Sausage making class at BCAE

Sausage class_7
Instructor Dustin Rennells shows off our fabulous sweet Italian pork sausages

I grew up eating kielbasa straight from the Polish butcher in Brooklyn. So you might say I have pretty high standards when it comes to my sausage–but I’ve never actually attempted to make it on my own. Isn’t it easier to just have someone else do all of the work?

But I came across a new class offered by Boston Center for Adult Education (BCAE), and although I know it’s ten times more work to do it yourself, I also knew it was time for me learn how to create my own sausage and hopefully impress my family and friends.

Details on the class:
The class was instructed by the energetic Dustin Rennells, who owns Bad Boy Bake Shop and Dustin Rennells Design by day, and teaches cooking and entertaining classes at BCAE by night. He was fun, knowledgeable, and openly admitted that this was his first time teaching this particular class (which was actually titled “Sausage Fest: A Night of Sausage Making!“), so it was a learning experience for all of us.

We planned to make four different kinds of sausage over the course of our three hours: a sweet Italian pork sausage, a seafood sausage, an apple turkey sausage, and a spicy Italian vegetable sausage.

We began by learning the ins and outs of the sausage making attachments needed for a KitchenAid stand mixer, which is what we used to make the sweet Italian pork sausage. We all had a chance to see what ingredients were needed, including a mix of pork shoulder and pork fat, and then we all got the opportunity to try our hand at actually creating the sausage with the tools.

We then divided ourselves into smaller groups to create the other types of sausage. I worked on the spicy vegetable sausage with another woman and man in the class. Once we mixed together all of the vegetables, which included mushrooms, onions, black-eyed peas, sun-dried tomato paste, and brown rice flour, we used the KitchenAid mixer to fill collagen tubings.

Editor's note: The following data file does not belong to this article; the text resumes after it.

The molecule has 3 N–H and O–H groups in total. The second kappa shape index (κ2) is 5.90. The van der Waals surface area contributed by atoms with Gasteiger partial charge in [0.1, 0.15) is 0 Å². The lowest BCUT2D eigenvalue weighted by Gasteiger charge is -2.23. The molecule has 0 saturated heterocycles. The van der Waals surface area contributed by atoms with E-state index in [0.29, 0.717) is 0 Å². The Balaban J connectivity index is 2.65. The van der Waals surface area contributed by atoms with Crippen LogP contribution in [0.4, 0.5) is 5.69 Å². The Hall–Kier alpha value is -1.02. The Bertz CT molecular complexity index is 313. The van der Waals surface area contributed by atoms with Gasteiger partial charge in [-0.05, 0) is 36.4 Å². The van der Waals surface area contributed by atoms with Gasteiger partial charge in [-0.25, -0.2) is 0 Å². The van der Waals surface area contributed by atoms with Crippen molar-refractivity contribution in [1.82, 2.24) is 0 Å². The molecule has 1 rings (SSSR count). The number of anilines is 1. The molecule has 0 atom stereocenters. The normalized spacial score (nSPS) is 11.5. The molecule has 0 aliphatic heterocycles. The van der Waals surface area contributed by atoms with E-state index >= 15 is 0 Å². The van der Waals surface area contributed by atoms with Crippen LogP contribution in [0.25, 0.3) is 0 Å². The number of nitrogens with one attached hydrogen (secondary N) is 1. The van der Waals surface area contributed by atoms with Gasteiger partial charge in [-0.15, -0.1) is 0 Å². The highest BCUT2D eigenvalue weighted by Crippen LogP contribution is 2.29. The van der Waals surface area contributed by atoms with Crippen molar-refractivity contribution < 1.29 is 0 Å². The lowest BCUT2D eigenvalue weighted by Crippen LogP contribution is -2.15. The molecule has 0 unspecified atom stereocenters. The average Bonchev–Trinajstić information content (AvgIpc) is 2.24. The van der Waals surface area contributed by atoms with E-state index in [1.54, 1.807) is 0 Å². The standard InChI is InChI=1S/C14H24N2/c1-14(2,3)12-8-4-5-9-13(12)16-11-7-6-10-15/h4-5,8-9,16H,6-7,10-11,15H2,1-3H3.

The apple turkey sausage was placed in hand rolled casings, and the seafood sausage, which was made with a mix of mussels and white meat fish, was stuffed into either lamb sausage skins or thin fabricated collagen sausage casings. Dustin explained that if thicker sausage casings were used, the outside would get too tough and the inside would be uncooked.

Once we completed each sausage, we all learned how to tie the sausage into individual pieces.

My thoughts on this class:
I loved how interactive this class was. There were about 12 of us, and we all played a role in the sausage making process. Dustin made sure the entire class rotated through each task so they we got a feel for placing the casings on the casing tube, easing the sausage mixtures into the casings, and tying the casings off to create individual sausages.

My only real complaint was that I think Dustin’s plan to make four different types of sausages in three hours was a very aggressive goal. I believe our time would have been better served working on only three sausages–I felt rushed through our last type of sausage.

However, Dustin was phenomenal. He was able to provide suggestions and recommendations for alternative methods for whatever anyone in class asked him. He was fun, engaging, and kept us all laughing. We also had a seafood allergy in the class, and he went above and beyond to make sure nothing went near what she was working on.

We were able to bring home the fruits of our labor–and let me tell you, they were delicious! I haven’t purchased my sausage making attachments for my KitchenAid yet, but the holidays are coming up …




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